Key Questions: "Isn’t Private Equity Illiquid?"

Justin Tantalo, CFA®, Senior Lead Research Analyst, November 2022

<p>Key Questions: &quot;Isn’t Private Equity Illiquid?&quot;</p>

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It is. But to some investors private equity illiquidity is an asset, not a liability.

Generally speaking, a private equity fund pools capital from investors to acquire controlling or minority stakes in unlisted, privately held businesses. A typical private equity fund requires investors to commit capital and subsequently fund this commitment in periodic contributions during the fund’s investment period. Businesses are then bought, improved and (ideally) sold for a profit, with sales proceeds distributed back to fund investors. In other words, these closed-end funds are self- liquidating.

Compared to investments in public equities – either through direct stock ownership, a mutual fund or an exchange-traded fund (ETF) – closed-end private equity funds typically do not offer fund redemptions or investor liquidity. The rationale is that capital stability is important for managers undertaking their strategy to improve or grow the businesses they have acquired over a reasonable period of time, often measured in years, without the additional burden of meeting investors’ redemptions. This is the core of private equity illiquidity.

The literature on the topic frames private equity illiquidity as a risk factor for which investors should be compensated. Academics label it the “illiquidity premium,” or the excess required return in private equity compensating investors for locking up their capital. Historically, private equity investors have earned roughly 2-5% annualized excess return over public markets for the illiquidity they accept.

Unappreciated Benefits

But some observers ask if illiquidity has unappreciated behavioral benefits not traditionally considered in the required illiquidity premium. Some even argue that private equity can make sense with an illiquidity discount (i.e., expect lower returns versus public markets). They argue that private equity illiquidity – or the inability to sell – has an unaccounted-for benefit by forcing investors to stay invested regardless of market conditions. That is, being forced to stay the course helps investors avoid emotionally driven panic selling when markets are down.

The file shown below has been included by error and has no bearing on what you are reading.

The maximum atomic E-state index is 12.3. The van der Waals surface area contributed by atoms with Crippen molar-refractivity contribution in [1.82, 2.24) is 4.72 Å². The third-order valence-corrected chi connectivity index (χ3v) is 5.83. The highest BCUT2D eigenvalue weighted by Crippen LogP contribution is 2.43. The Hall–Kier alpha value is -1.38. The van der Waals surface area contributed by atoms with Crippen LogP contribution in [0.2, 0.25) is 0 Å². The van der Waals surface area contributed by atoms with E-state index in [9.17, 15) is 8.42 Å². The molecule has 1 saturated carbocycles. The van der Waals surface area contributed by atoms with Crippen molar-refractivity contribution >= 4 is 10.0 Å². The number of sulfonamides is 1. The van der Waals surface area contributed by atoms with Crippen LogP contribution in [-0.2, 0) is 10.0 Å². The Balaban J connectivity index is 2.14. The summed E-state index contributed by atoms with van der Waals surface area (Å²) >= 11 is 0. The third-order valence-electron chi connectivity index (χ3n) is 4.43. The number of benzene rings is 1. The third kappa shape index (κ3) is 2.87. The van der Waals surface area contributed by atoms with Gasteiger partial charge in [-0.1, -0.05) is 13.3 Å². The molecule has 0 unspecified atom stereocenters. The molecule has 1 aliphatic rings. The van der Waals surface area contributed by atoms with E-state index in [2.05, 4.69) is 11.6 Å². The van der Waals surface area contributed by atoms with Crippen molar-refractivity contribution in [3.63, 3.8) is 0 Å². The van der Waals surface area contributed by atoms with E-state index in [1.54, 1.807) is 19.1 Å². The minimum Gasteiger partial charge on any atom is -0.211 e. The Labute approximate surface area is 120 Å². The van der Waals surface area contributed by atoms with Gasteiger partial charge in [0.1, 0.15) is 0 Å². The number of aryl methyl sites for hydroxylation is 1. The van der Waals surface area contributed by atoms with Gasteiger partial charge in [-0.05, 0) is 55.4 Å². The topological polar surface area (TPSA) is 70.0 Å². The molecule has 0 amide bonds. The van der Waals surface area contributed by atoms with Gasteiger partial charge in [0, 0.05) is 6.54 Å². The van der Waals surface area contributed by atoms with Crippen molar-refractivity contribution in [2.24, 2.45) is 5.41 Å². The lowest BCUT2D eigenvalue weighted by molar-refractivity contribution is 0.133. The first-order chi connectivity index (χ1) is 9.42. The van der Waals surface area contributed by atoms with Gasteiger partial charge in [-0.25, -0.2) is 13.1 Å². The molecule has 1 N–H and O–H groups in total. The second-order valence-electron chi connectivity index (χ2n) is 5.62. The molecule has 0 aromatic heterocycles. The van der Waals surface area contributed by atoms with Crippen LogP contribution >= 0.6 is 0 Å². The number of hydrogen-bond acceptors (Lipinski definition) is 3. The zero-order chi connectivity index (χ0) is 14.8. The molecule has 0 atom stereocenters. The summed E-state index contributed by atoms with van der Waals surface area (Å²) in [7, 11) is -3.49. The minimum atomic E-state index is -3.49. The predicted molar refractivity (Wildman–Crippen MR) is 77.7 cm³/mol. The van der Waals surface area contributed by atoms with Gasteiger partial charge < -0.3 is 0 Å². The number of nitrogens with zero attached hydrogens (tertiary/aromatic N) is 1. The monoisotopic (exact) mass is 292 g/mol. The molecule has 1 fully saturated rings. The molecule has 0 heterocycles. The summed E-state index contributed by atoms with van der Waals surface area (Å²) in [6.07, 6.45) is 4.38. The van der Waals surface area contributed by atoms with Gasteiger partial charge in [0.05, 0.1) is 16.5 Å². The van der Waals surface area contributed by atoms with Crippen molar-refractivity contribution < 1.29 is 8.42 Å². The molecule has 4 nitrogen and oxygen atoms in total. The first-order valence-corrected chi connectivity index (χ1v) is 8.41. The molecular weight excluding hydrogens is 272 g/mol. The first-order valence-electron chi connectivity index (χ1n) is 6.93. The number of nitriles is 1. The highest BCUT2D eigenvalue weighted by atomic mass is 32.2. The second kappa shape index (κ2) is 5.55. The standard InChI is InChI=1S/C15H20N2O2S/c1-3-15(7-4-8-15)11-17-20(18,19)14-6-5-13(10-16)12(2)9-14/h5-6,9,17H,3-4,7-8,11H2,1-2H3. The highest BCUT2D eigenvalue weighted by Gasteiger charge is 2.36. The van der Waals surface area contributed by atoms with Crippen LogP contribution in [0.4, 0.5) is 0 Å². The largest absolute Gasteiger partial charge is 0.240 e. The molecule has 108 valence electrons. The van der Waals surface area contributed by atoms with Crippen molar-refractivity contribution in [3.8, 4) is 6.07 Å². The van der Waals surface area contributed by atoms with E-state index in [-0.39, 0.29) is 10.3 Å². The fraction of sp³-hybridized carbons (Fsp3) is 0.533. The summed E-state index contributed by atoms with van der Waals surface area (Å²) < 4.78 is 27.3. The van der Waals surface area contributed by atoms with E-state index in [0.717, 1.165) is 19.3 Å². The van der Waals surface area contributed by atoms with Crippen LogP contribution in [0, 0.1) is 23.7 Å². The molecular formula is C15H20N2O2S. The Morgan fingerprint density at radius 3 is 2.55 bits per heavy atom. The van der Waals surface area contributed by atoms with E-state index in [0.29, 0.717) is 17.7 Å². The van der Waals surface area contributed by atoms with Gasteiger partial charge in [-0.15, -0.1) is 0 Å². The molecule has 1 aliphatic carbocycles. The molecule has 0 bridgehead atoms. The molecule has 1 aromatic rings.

The data from mutual fund and ETF fund flows tend to support this theory. The heaviest outflows in equity funds over the past 20 years happened in 2008-09 and 2020 – exactly the wrong time to be selling. For those investors, the ability to sell proved to be a costly mistake.

But what about private equity secondary markets, where investors can source liquidity from specialist investment funds that buy their fund interests? This is a growing market but remains a costly source of liquidity for the seller as transactions typically take place with a meaningful discount to net asset value (NAV) – anywhere from 5-40%. Here again selling is a costly affair for portfolio returns.

Key Takeaways

The bottom line is that equity investing in either public or private markets should be considered for the long term. Inopportune selling based on fear is a well-documented behavioral bias that can be detrimental to portfolio returns.

As a result, illiquidity in private equity might be thought of as a source of excess returns not only because it allows the managers the ability to undertake their strategies and unlock value in an underlying business over time, but also because it constrains investors from selling equity at the wrong time.

For more information, please contact your advisor.


About Justin Tantalo

Justin Tantalo has 15 years of experience in investment management, both in Asset Allocation and Fund Management. As a Senior Vice President with Key Private Bank, Justin applies his expertise in Asset Allocation and helps oversee the equities and alternatives third-party manager research effort.

Justin received an MA in Economics from the University of Waterloo (Canada) and BA in Economics from the University of Western Ontario (Canada). Justin is a CFA Charterholder.

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